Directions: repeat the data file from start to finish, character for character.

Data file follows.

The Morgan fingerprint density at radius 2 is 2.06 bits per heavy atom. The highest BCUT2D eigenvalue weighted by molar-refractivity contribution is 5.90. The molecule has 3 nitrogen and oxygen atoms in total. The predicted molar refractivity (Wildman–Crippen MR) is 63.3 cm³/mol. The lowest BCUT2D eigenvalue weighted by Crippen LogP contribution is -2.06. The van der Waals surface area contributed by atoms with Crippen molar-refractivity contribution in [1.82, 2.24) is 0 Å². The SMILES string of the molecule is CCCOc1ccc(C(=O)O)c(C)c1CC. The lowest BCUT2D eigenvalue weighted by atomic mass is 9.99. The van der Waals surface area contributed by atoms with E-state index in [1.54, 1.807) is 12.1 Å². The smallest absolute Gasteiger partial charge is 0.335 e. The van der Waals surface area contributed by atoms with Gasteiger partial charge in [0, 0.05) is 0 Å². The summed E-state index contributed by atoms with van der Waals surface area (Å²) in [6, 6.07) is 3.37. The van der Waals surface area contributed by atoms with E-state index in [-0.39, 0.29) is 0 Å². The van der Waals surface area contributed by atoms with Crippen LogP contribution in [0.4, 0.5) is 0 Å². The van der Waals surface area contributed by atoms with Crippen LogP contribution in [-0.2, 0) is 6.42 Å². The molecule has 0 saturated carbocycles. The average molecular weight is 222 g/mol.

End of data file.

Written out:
The Morgan fingerprint density at radius 2 is 2.06 bits per heavy atom. The highest BCUT2D eigenvalue weighted by molar-refractivity contribution is 5.90. The molecule has 3 nitrogen and oxygen atoms in total. The predicted molar refractivity (Wildman–Crippen MR) is 63.3 cm³/mol. The lowest BCUT2D eigenvalue weighted by Crippen LogP contribution is -2.06. The van der Waals surface area contributed by atoms with Crippen molar-refractivity contribution in [1.82, 2.24) is 0 Å². The SMILES string of the molecule is CCCOc1ccc(C(=O)O)c(C)c1CC. The lowest BCUT2D eigenvalue weighted by atomic mass is 9.99. The van der Waals surface area contributed by atoms with E-state index in [1.54, 1.807) is 12.1 Å². The smallest absolute Gasteiger partial charge is 0.335 e. The van der Waals surface area contributed by atoms with Gasteiger partial charge in [0, 0.05) is 0 Å². The summed E-state index contributed by atoms with van der Waals surface area (Å²) in [6, 6.07) is 3.37. The van der Waals surface area contributed by atoms with E-state index in [-0.39, 0.29) is 0 Å². The van der Waals surface area contributed by atoms with Crippen LogP contribution in [0.4, 0.5) is 0 Å². The van der Waals surface area contributed by atoms with Crippen LogP contribution in [-0.2, 0) is 6.42 Å². The molecule has 0 saturated carbocycles. The average molecular weight is 222 g/mol.